Gloria and Bruce Ingram. Don Anders photo
Philanthropist Bruce Ingram dies
San Marcos has lost one of its premier businessmen and Texas State, one of its most generous donors.
Bruce Ingram, founder of Ingram Readymix, passed away early on Christmas morning, family friends have confirmed.
The news came just as the latest edition of “Hillviews,” a Texas State publication, was delivered with a cover story about Bruce and Gloria Ingram Hall. Dedicated in November as the university’s new home for science and engineering, it is an integral part of the “Heart of Texas Innovation Corridor.”
The Ingrams have donated heavily to Texas State, including millions toward the establishment of Ingram Hall.
In addition to that and other gifts to the university, the couple gave $1.1 million to Central Texas Medical Center (CTMC) Foundation, who used the money to acquire the hospital’s second interventional cardiac catherization lab. Subsequently, CTMC established the Ingram Heart Center. The Ingrams were also honored by the CTMC Foundation at its 2015 Gala.
Texas State President Dr. Denise M. Trauth recalled the couple’s philanthropy. “Bruce and his wife Gloria Ingram have supported Texas State University for more than 30 years. In that time, they have made significant investments in the lives of our students and in the future of this university through their support of scholarships, endowments and construction,” she said.
“In November, we had the honor of gathering with Bruce and several generations of the Ingram family to dedicate our newest engineering and science building, Bruce and Gloria Ingram Hall, which will remain a constant reminder of the family’s compassion and generosity of spirit. The impact Bruce and Gloria Ingram have made on our students, our community and our academic programs truly cannot be measured. We send our deepest condolences to the Ingram family.”
Ingram founded Ingram Readymix Inc. in 1957 with “two trucks and one portable plant,” according to the company’s website. An early boost to the businesses’ success was providing concrete for parts of Interstate 35.
The company now has numerous plants in Central and South Texas and hundreds of employees.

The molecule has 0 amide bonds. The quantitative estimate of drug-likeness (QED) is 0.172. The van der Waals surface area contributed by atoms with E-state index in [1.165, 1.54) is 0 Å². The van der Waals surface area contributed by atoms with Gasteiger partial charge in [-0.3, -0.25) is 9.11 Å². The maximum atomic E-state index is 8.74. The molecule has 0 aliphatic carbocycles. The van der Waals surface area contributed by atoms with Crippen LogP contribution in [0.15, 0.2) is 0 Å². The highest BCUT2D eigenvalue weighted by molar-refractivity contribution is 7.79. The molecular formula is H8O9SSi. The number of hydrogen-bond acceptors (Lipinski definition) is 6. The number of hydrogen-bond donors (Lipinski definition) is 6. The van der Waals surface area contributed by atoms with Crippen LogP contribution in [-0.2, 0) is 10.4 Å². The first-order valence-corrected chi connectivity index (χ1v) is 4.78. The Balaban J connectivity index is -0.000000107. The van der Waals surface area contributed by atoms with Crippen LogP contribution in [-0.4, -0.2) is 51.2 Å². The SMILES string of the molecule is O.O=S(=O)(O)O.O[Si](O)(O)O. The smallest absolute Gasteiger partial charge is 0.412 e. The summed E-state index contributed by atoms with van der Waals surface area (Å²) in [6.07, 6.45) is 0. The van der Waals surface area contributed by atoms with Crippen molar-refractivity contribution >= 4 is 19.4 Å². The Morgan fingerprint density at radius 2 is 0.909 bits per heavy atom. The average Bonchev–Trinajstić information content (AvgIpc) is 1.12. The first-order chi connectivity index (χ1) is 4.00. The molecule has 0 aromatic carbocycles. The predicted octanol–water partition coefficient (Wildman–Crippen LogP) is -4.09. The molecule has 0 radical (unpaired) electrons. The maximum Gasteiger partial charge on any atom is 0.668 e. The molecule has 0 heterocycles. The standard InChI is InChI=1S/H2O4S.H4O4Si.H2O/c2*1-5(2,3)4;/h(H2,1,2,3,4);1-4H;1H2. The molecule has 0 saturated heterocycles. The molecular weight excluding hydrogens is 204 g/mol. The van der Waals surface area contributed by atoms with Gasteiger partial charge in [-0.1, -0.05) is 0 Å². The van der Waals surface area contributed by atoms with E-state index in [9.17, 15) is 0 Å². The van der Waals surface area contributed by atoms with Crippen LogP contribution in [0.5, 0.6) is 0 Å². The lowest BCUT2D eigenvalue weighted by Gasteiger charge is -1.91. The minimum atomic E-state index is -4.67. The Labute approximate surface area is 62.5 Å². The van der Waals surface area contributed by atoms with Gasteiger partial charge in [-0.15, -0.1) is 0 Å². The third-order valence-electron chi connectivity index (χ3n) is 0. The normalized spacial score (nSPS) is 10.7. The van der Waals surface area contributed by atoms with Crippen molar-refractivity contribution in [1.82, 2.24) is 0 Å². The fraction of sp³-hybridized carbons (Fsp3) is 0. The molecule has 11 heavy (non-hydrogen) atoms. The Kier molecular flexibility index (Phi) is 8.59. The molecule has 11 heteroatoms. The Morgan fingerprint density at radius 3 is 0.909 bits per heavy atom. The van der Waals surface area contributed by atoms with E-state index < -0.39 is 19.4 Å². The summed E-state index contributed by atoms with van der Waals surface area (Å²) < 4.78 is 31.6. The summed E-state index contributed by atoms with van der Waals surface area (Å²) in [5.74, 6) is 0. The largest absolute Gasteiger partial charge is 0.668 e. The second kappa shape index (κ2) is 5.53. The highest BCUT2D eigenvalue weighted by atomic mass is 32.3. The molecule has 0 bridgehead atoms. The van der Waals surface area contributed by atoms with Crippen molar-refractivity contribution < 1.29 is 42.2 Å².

In a 2002 profile by writer Bibb Underwood, Ingram’s demeanor was described as “more that of a favorite uncle than that of an astute businessman,” who had overcome personal tragedy early in life when he lost both of his parents within the span of two weeks.
After that, he and his brother were adopted by their father’s employer Ralph Ingram, owner of Acme Sand and Gravel in San Antonio. He “received no special favors from his adoptive father,” Underwood wrote. “He relates that he worked in the sand and gravel plants during the summers while his classmates and friends enjoyed recreational facilities such as Garner State Park.”
He graduated from San Antonio’s Texas Military Institute in 1948 and then attended Texas A&M. His college career was interrupted by the Korean War, during which time he served in the Navy, which put him, (wisely, in Underwood’s words) to work with the SeeBees construction unit.
He went to work for his adoptive father after his service, leaving after a couple of years in order to found his own business.
Underwood’s profile recalls that on the day he was to be married, Ingram traveled to Laredo to bid on a portion of I-35. “Mr. Watkins, the contractor, told me my bid was way too high, so I went home. As I was getting ready for my wedding, I got a call from him. He said. ‘You still want that job, boy?’ I said ‘yessir.’ He said, ‘Be on the job Monday morning.’ I said, ‘but I’m getting married today.’ He said, ‘Can’t you hear me, boy? You want that job, you be there Monday morning.’ The next day the newlyweds moved to Dilley and Bruce went to work Monday morning. “We never had a honeymoon,” Ingram told Underwood.
Despite the Underwood interview, the Ingrams shied away from publicity. Earlier this year, Gloria Ingram declined a new comprehensive story on the couple’s philanthropy.
Arrangements are with Pennington Funeral Home.
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